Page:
Joseph Stalin the Soviet dictator once asked how many divisions does the Pope have? Fifty years later, Russia and Stalin are relegated to the ash heaps of history and the Pope survives. The Defense Department spends $650 billion per year on Hard Power while the State Department spends $36 billion per year on Soft Power. David Hume the 18th century philosopher once said that "No human is strong enough to dominate all others acting alone". Today we can say the same thing about countries. India two centuries ago with 300 million was dominated by 100,000 British soldiers. In the 1800's France conquered Algeria with 34,000 troops. In the 20th century 600,000 members of the French Foreign Legion could not hold Algeria together.
We must no longer measure power in resources, or units of production. We must begin to measure it in terms of preferred outcomes. Our country represents only 5% of the world's population but 25% of the world's production. We shall probably maintain our position versus the world for the rest of this century, but only if we learn to understand the new dimensions of Power and how to evolve with them. This book unlike any other will begin to show us how, if we want to.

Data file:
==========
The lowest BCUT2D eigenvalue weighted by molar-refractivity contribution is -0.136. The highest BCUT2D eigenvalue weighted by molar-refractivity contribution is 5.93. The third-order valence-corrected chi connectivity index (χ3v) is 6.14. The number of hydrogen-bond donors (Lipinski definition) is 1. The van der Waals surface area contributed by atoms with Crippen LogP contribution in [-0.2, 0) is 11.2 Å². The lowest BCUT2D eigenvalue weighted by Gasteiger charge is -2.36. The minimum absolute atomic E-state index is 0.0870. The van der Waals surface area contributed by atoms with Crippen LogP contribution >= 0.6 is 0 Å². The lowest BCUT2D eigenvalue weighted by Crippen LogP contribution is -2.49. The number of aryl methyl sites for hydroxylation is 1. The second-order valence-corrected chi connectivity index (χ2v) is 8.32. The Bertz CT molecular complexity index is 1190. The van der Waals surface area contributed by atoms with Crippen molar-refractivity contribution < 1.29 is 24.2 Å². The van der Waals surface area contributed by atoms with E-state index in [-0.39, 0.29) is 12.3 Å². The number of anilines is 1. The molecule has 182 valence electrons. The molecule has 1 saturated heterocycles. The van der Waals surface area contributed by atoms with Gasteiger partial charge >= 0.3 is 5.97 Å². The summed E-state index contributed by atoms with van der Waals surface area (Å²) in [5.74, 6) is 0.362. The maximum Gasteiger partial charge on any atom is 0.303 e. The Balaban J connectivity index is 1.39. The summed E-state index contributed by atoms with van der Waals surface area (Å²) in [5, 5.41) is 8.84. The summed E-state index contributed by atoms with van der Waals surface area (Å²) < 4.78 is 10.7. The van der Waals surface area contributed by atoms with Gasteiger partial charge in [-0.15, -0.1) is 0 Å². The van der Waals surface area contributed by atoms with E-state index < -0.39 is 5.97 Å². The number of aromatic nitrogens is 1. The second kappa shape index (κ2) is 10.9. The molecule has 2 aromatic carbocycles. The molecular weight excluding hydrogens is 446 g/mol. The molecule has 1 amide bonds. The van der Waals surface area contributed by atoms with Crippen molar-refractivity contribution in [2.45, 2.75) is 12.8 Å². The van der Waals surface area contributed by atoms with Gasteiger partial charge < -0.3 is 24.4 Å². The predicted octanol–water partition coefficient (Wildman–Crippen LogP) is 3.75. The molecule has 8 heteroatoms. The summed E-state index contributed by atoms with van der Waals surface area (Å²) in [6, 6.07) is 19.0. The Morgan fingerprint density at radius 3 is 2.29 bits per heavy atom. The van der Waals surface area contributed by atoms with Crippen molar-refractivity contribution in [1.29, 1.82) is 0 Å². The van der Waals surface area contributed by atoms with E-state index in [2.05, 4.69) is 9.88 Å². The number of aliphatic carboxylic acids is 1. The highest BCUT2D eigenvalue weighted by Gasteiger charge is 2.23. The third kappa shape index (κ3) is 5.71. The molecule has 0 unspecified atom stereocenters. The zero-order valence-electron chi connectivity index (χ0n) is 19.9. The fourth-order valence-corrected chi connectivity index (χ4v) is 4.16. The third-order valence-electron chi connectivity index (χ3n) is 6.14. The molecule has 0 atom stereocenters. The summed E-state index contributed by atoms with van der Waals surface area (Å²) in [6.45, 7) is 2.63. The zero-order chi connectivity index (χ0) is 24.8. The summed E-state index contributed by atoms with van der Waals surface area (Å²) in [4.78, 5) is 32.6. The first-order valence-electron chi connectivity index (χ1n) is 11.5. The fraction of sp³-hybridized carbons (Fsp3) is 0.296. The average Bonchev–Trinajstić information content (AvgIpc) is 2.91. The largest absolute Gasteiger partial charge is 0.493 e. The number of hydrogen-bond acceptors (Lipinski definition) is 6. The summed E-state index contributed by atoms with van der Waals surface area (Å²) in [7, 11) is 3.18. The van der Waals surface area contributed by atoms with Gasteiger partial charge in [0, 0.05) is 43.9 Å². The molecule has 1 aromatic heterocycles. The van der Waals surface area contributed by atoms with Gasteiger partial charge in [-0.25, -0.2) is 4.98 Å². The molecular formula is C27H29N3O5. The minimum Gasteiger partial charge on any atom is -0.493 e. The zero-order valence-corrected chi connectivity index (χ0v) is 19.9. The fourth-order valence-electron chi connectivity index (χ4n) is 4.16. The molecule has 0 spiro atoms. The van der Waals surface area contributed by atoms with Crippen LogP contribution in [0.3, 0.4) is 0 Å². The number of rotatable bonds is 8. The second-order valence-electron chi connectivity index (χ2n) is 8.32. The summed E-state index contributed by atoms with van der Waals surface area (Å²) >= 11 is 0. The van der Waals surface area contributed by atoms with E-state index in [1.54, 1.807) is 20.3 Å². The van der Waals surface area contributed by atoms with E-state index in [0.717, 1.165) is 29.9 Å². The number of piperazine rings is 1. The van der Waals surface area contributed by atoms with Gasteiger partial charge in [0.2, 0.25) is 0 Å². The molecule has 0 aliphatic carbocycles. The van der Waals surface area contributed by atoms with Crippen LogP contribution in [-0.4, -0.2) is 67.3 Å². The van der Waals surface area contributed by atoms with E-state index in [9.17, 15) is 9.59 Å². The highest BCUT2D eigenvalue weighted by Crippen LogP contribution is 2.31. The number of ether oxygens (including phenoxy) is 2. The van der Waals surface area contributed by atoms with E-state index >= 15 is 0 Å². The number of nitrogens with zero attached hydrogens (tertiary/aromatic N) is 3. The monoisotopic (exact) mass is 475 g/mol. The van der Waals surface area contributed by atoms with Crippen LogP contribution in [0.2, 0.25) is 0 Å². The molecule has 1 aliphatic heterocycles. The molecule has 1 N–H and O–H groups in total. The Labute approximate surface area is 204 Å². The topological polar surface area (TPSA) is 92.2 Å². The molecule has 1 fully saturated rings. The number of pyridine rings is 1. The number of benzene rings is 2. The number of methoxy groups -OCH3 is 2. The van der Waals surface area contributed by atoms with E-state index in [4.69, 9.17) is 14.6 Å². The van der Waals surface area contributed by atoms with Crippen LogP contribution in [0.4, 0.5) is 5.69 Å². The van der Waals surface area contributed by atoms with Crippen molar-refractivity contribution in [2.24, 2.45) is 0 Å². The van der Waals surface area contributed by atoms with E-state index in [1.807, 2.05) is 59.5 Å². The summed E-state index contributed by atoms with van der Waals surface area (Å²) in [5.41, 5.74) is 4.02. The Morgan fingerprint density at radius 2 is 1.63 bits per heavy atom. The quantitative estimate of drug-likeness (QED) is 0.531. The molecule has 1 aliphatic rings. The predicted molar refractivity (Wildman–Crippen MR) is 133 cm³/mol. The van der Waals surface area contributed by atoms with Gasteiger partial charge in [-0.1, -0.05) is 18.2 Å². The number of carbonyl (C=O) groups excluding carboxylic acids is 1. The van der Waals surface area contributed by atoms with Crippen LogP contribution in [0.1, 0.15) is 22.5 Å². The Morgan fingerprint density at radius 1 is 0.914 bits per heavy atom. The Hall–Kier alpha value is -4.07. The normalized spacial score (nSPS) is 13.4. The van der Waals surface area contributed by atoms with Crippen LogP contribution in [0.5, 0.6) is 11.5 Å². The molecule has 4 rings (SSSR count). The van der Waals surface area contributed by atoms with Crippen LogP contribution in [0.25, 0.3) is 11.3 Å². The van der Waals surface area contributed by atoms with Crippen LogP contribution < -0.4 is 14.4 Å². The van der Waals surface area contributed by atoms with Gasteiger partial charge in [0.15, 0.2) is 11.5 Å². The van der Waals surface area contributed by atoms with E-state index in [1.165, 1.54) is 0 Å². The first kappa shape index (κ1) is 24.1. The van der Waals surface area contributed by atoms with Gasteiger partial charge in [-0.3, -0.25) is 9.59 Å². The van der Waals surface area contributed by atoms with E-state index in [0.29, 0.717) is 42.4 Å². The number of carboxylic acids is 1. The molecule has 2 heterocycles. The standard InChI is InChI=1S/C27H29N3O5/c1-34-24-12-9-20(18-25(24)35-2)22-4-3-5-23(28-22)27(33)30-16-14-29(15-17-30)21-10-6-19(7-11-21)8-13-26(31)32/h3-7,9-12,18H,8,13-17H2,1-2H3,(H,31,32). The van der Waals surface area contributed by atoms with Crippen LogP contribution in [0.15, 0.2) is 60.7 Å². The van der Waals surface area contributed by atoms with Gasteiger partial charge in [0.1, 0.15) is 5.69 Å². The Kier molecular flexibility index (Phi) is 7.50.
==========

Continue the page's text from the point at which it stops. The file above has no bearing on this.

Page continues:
IS NYE OPTIMISTIC ABOUT AMERICA?
There have been 9 world wars since 1500, and what Nye is looking for now is the reemergence of China as a world power which it once was from 500 AD to 1500 AD before declining in the face of Western power from 1500 AD to this century. What Nye so wisely points out is that an economy equal in total size to ours does not mean EQUALITY.
America does not have to lose power, hard or soft. In fact the rest of the world is years behind our hard power. By ourselves we represent 45% of the entire world's defense expenditures - too much by any standard.
It is time to dramatically increase our soft power expenditures, to continue to maintain our edge, and perhaps expand upon it. As China continues to grow, they will have to consume themselves with the more than 1 billion have-nots in their society. They have over a billion people with less than 85 million doing well. There is no health care to speak of, and all of this has to change and be factored into what will happen to their economy and nobody, certainly not American economists are getting it right.
This book demands to be read, and analyzed, and thought over. Nye is perhaps unique in his understanding of power. To read this book is to be transformed, and enlightened, and certainly to see things differently than you thought they were. I loved it and believe you will too, and thank you for reading this review.